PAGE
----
Ethanol backers say they can add jobs
By Don Davis
St. Paul Capitol Bureau
ST. PAUL - Minnesota's ethanol industry could help produce jobs in a time they are most needed, agriculture supporters say.
"We can help Minnesota recover from this recession," Brad Nelson told a state Senate agriculture committee Thursday.
Nelson, a south-central Minnesota farmer and Minnesota Ethanol Producers Association president, said, however, that federal government rules limit how much ethanol can be used in gasoline, which stifles the state's industry. He said the rules need to be changed before ethanol can reach its potential.
"Ethanol has been a huge boon to the state of Minnesota," added Doug Albin, a Clarkfield farmer and Minnesota Corn Growers Association president.
The two were among several reporting on the status of Minnesota ethanol, a fuel now made mostly from corn.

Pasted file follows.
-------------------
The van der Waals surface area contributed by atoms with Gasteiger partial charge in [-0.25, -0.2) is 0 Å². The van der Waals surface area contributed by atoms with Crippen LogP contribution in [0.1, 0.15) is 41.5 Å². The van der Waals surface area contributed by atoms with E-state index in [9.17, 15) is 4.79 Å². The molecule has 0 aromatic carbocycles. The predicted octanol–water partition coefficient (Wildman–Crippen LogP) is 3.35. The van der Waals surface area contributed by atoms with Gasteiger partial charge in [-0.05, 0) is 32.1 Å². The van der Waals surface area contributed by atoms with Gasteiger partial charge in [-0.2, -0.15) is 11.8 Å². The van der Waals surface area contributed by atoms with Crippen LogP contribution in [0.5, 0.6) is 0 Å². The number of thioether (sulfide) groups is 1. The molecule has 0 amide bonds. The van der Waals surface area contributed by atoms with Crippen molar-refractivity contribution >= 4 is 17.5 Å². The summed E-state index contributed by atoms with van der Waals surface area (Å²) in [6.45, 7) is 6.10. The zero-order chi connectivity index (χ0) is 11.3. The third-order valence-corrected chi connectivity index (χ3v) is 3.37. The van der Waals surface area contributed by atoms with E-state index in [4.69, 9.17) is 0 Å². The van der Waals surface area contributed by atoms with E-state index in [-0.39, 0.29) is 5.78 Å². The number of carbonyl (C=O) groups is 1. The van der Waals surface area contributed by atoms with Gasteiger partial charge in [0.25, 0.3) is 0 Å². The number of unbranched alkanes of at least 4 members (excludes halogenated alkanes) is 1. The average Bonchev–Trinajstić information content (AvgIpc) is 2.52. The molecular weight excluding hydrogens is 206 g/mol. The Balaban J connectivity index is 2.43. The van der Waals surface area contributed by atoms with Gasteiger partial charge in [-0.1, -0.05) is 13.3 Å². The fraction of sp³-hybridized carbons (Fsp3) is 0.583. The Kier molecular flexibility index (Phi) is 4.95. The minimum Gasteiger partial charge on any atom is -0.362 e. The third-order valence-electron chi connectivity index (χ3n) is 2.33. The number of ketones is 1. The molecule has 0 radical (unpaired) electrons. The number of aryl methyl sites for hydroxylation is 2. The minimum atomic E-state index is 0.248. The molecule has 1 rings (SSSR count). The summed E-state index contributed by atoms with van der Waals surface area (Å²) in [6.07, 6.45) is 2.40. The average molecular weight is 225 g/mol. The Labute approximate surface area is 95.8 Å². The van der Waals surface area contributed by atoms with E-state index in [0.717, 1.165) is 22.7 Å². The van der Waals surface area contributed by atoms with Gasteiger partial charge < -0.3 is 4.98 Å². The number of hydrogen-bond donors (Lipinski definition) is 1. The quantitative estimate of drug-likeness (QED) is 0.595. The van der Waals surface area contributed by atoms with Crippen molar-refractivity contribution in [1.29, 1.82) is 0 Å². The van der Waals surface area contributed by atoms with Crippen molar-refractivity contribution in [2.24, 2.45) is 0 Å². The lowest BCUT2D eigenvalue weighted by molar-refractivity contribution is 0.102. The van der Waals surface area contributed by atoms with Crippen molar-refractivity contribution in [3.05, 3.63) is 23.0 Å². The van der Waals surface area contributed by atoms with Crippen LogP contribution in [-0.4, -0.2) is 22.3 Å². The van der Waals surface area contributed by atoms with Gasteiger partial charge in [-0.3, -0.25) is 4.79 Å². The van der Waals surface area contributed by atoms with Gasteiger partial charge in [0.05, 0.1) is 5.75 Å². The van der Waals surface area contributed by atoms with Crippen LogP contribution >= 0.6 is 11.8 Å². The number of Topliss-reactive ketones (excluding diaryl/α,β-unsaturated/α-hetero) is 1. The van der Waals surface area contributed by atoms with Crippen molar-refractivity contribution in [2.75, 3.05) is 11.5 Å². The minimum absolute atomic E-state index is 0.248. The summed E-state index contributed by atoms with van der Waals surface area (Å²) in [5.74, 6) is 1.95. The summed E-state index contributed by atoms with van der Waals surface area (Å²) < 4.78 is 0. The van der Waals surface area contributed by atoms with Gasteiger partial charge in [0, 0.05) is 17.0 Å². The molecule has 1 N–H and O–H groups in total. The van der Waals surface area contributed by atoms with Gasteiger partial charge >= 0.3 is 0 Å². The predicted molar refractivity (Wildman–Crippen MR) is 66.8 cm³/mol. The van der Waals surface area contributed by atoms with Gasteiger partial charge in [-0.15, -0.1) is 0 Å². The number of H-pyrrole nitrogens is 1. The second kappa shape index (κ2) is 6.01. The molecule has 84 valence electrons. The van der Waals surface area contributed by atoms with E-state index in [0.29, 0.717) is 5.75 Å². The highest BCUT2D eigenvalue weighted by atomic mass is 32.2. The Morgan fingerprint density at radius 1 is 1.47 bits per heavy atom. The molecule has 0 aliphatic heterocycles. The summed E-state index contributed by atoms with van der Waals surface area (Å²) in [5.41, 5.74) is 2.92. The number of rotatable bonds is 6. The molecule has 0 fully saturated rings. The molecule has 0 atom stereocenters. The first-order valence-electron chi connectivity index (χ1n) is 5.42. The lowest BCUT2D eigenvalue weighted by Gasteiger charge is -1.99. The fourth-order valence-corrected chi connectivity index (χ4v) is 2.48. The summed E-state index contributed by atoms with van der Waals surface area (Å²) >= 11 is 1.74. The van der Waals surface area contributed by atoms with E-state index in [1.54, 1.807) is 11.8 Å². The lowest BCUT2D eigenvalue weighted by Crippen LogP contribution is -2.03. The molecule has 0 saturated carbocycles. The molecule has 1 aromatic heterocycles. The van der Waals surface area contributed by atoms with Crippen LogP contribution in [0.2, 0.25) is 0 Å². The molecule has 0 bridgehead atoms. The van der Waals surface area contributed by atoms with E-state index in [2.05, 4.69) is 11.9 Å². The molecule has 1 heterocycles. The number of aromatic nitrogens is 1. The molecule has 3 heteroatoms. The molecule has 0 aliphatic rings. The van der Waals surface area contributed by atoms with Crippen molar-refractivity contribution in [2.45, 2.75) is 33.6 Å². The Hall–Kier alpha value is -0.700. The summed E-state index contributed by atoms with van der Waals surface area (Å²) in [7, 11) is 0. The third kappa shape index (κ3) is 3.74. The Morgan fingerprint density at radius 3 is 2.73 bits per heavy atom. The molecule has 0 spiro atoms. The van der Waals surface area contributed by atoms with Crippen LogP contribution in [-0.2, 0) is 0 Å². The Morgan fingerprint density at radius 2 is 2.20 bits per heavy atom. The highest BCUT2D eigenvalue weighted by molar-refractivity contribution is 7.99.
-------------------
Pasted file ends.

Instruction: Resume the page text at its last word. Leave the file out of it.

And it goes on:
Senators heard concerns that they should not cut off subsidies paid to ethanol production plants as they seek ways to balance the state budget. The ethanol industry had been quite profitable, but in recent months those profits have dried up.
The state is due to pay $15 million to farmers that own eight ethanol plants each of the next two years, with another $1.2 million needed in the following year for the final two plants receiving state help.
"It is winding down," Steve Ernest of the state Agriculture Department said of the subsidy program.
Ethanol supporters credit the funding with launching their industry, among the strongest of any state. However, Gov. Tim Pawlenty earlier targeted the program for cuts and farmers fear the same will happen this year when legislators and Pawlenty grapple with a budget deficit estimated to be near $7 billion.
Rod Jorgenson, a Kasson-area farmer, told the committee that one plant cost $18 million to build - with the help of the subsidies - but expanded at a cost of $65 million, adding more jobs.
Some ethanol plants have closed, including the DENCO plant in Morris, and others are fighting declining profits as high corn prices are combined with low ethanol prices.
"The ethanol industry is hurting," declared Steve Anderson of the Central Minnesota Ethanol Co.
Even so, Anderson said, his Little Falls facility plans an expansion to a new type of ethanol, adding 20 jobs.
"We think we can manage this storm," he added.